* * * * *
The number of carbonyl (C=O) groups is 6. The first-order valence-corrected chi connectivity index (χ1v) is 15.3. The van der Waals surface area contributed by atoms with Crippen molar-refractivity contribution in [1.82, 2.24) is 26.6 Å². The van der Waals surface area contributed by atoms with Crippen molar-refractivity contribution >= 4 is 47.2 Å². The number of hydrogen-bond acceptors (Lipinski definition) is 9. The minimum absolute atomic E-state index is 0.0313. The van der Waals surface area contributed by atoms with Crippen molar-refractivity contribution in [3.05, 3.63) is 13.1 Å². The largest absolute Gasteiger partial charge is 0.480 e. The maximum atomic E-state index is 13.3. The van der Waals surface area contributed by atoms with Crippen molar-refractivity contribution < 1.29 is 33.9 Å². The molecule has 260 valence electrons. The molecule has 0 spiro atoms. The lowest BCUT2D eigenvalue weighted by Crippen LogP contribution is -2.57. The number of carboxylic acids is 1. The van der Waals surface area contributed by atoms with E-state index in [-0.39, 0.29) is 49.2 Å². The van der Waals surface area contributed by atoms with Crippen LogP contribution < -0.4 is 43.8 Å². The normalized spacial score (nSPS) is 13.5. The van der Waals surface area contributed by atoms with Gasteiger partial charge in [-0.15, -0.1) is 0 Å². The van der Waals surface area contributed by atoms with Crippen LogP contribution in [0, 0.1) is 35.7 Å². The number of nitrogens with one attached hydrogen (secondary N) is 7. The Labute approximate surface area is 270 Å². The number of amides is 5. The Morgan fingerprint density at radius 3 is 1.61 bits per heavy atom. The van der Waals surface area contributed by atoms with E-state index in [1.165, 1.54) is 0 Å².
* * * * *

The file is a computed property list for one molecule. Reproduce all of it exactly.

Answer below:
The number of carbonyl (C=O) groups is 6. The first-order valence-corrected chi connectivity index (χ1v) is 15.3. The van der Waals surface area contributed by atoms with Crippen molar-refractivity contribution in [1.82, 2.24) is 26.6 Å². The van der Waals surface area contributed by atoms with Crippen molar-refractivity contribution >= 4 is 47.2 Å². The number of hydrogen-bond acceptors (Lipinski definition) is 9. The minimum absolute atomic E-state index is 0.0313. The van der Waals surface area contributed by atoms with Crippen molar-refractivity contribution in [3.05, 3.63) is 13.1 Å². The largest absolute Gasteiger partial charge is 0.480 e. The maximum atomic E-state index is 13.3. The van der Waals surface area contributed by atoms with Crippen molar-refractivity contribution < 1.29 is 33.9 Å². The molecule has 260 valence electrons. The molecule has 0 spiro atoms. The lowest BCUT2D eigenvalue weighted by Crippen LogP contribution is -2.57. The number of carboxylic acids is 1. The van der Waals surface area contributed by atoms with E-state index in [-0.39, 0.29) is 49.2 Å². The van der Waals surface area contributed by atoms with Crippen LogP contribution < -0.4 is 43.8 Å². The normalized spacial score (nSPS) is 13.5. The van der Waals surface area contributed by atoms with Gasteiger partial charge in [-0.15, -0.1) is 0 Å². The van der Waals surface area contributed by atoms with Crippen LogP contribution in [0, 0.1) is 35.7 Å². The number of nitrogens with one attached hydrogen (secondary N) is 7. The Labute approximate surface area is 270 Å². The number of amides is 5. The Morgan fingerprint density at radius 3 is 1.61 bits per heavy atom. The van der Waals surface area contributed by atoms with E-state index in [1.165, 1.54) is 0 Å².